able to arrange, manage and direct
their own care and be responsible for
decisions about day-to-day activities.
The lodges are run by local housing
management bodies and offer social,
leisure and recreational activities.
Accommodation fees include rent,
meals and 24-hour onsite safety staff
(staff are not health care providers).
Additional services may be offered,
some may be at an extra fee such as
housekeeping or personal laundry
services. If needed, personal care can
be arranged through home care.
Designated supportive living offers the
same housekeeping and recreational
amenities as a seniors lodge, plus
24-hour-a-day home care and on-site
healthcare for an array of needs. Some
spaces are best for people who can
manage daily tasks by themselves,
while others specialize in caring for
people with complex and chronic
conditions, including advanced
Long-term care supports people
with complex and unpredictable
health issues who need 24-hour
care. Services include regular visits
from a physician, complex nursing
care, and support from other health
professionals. Social programs such
as games, leisure activities and live
entertainment complement this care.
Long-term care beds can be in
auxiliary hospitals or supportive
living residences. For more about
long-term care services, visit
People with dementia can live at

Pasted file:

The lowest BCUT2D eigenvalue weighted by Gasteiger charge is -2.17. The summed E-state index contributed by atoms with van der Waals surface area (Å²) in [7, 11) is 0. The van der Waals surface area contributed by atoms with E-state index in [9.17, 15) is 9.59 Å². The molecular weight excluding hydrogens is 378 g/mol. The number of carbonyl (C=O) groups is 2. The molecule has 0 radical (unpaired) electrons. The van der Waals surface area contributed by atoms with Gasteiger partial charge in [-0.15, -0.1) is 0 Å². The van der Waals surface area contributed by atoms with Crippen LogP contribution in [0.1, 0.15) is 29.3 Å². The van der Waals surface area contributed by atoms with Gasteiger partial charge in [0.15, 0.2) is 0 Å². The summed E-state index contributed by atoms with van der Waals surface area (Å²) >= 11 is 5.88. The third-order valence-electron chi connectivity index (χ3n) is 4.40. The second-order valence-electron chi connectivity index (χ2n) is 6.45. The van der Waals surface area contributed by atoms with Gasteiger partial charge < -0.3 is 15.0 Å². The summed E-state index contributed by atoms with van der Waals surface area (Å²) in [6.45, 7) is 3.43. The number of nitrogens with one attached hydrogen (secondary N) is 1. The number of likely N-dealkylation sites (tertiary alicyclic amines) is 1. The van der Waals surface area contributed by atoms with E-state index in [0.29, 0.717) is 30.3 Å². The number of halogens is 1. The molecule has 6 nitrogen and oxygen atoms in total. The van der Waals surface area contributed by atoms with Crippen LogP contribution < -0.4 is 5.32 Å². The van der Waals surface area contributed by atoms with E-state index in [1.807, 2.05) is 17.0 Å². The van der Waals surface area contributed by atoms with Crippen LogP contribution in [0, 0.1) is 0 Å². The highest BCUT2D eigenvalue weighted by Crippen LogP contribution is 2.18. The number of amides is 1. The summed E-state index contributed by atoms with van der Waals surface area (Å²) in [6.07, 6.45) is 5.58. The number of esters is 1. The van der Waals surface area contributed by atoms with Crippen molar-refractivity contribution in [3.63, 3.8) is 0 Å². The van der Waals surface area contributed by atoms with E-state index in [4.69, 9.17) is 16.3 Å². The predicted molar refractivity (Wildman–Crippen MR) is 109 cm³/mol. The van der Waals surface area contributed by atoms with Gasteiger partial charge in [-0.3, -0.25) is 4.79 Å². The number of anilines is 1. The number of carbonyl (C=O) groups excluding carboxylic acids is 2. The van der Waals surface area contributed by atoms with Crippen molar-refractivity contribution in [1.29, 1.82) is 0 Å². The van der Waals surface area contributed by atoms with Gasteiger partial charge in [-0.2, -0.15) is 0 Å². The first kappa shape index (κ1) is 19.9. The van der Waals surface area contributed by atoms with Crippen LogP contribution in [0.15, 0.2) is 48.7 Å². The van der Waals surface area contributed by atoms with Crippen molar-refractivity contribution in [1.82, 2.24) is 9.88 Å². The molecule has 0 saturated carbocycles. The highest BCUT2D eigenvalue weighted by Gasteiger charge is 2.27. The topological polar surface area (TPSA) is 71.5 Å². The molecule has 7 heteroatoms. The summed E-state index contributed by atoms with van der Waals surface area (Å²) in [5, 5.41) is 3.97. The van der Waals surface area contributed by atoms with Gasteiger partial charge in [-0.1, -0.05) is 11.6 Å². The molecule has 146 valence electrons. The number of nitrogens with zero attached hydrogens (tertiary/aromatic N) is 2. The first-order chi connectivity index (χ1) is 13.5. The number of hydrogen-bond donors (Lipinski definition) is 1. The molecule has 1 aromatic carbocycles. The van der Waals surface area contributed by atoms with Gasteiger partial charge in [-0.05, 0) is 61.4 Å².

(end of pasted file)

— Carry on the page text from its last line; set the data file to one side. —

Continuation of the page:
home, or in supportive living and
long-term care, depending on their
and their family’s needs. Case
managers work with patients and
families to determine the best care
wherever people call home.
“In some cases, specialized supports
may be available to help people
experiencing responsive behaviours
related to dementia,” says Sophie
Sapergia, director with AHS’s
provincial continuing care team.
Sapergia recommends calling
Health Link at 811 with questions
about dementia. Health Link staff will
suggest supports for any concerns,
including a referral to a dementia
“Dementia nurses through Health
Link’s Dementia Advice have extensive
training and experience in seniors’
health and caring for people living
with dementia, and their caregivers,”
For more information, call 811.
Palliative care begins when a person
is diagnosed with a life-limiting, but
not necessarily life-threatening illness.
End-of-life care happens closer to
the time of death. In both instances,